Aided by tugboats, salvage crews, and rising tides, a 220,000-ton cargo ship was refloated in the Suez Canal early last week, after blocking the critical maritime shipping channel for six days and nights.
The famous 120-mile canal through Egypt is one of the busiest trade routes in the world. More than 200 shipping vessels had been stuck for nearly a week in the waters outside the canal waiting for clear passage. Among the idling ships were oil tankers carrying an estimated 870,000 tons of crude and 670,000 tons of gasoline and diesel.
Egypt is more than 9,900 nautical miles and 10 time zones from California. But because of state and local policies limiting in-state energy production, the state’s economic security is routinely threatened by unpredictable events halfway around the world.
While California leads the nation in renewable energy, the state’s economy still requires nearly 1.4 million barrels of oil and gas per day to fuel transportation, provide reliable electricity to the power grid, grow and transport food, and power businesses that provide jobs to working families. Yet instead of producing its own oil in-state under the best environmental and public health protections on the planet, California elects to import more than 1 million barrels per day – most of which comes via oil tankers from the Middle East.
The choice to rely so heavily on oil imports has consequences. As the San Diego Union-Tribune reported last week, “With gasoline prices already on the rise, a grounded cargo ship halfway around the world may add one more element of upward pressure and push the average price of regular gas in California past the $4 per gallon mark.”
The Union-Tribune quoted an analyst with the AAA of Southern California who said that gas prices in the region would rise if the blockage persisted.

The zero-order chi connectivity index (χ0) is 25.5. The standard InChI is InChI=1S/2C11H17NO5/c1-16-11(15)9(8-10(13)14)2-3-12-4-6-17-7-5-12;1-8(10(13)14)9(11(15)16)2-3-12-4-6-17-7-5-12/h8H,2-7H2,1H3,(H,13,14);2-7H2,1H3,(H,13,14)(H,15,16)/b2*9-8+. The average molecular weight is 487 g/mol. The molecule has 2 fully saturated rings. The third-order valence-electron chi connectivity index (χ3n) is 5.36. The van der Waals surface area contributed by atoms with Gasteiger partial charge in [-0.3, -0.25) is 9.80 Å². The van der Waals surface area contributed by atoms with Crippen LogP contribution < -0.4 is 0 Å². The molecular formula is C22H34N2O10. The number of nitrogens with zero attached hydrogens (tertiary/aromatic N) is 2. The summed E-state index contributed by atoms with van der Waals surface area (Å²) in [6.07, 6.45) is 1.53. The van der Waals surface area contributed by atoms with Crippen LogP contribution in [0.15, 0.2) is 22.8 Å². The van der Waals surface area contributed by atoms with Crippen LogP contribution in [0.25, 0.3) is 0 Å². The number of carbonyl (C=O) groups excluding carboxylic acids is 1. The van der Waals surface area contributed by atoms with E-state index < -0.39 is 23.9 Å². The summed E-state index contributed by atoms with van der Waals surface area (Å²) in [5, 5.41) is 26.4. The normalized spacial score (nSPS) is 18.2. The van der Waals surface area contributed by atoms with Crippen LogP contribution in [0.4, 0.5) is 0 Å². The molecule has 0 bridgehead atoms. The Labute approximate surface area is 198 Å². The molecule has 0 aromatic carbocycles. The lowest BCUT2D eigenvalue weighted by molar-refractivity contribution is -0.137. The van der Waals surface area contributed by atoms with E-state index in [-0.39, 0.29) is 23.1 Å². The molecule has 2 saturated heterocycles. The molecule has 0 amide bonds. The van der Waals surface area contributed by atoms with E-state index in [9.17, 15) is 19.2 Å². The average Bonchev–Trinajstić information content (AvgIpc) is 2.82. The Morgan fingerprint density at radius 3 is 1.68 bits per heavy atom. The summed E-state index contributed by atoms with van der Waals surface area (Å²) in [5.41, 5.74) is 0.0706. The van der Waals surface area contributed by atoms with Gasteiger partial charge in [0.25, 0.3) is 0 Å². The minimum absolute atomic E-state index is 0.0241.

Unfortunately, this energy vulnerability is nothing new for California. Throughout 2019, the state faced energy supply disruptions and price volatility as geopolitical tensions flared in the Middle East. First, six oil tankers carrying oil out of the Persian Gulf were attacked over a multi-week period, resulting in supply concerns and spikes in oil prices. Then, just months later, a drone missile attack knocked 5.7 million barrels of production offline in the Middle East, roiling markets.
Despite the clear risks of foreign oil dependence, state and local leaders continue to push shortsighted energy policies that limit in-state production – and therefore require California’s residents and businesses to rely even more heavily on imports from halfway around the world. Studies show that a statewide production ban would translate into an additional 160 million barrels of oil imports to California annually. At minimum, that would require another 80 oil tankers per year to unnecessarily traverse the planet.
Even as the state continues to move toward using more renewable energy, experts agree that significant amounts of oil will still be needed for decades to come. Fortunately, the state has the capacity to provide that energy. Daily production in California has been cut by more than 50% since 1985, mostly due to state and local policymaking.
If California wants a more secure, reliable, and affordable supply of energy, it must produce more – not less – of the oil it uses every day.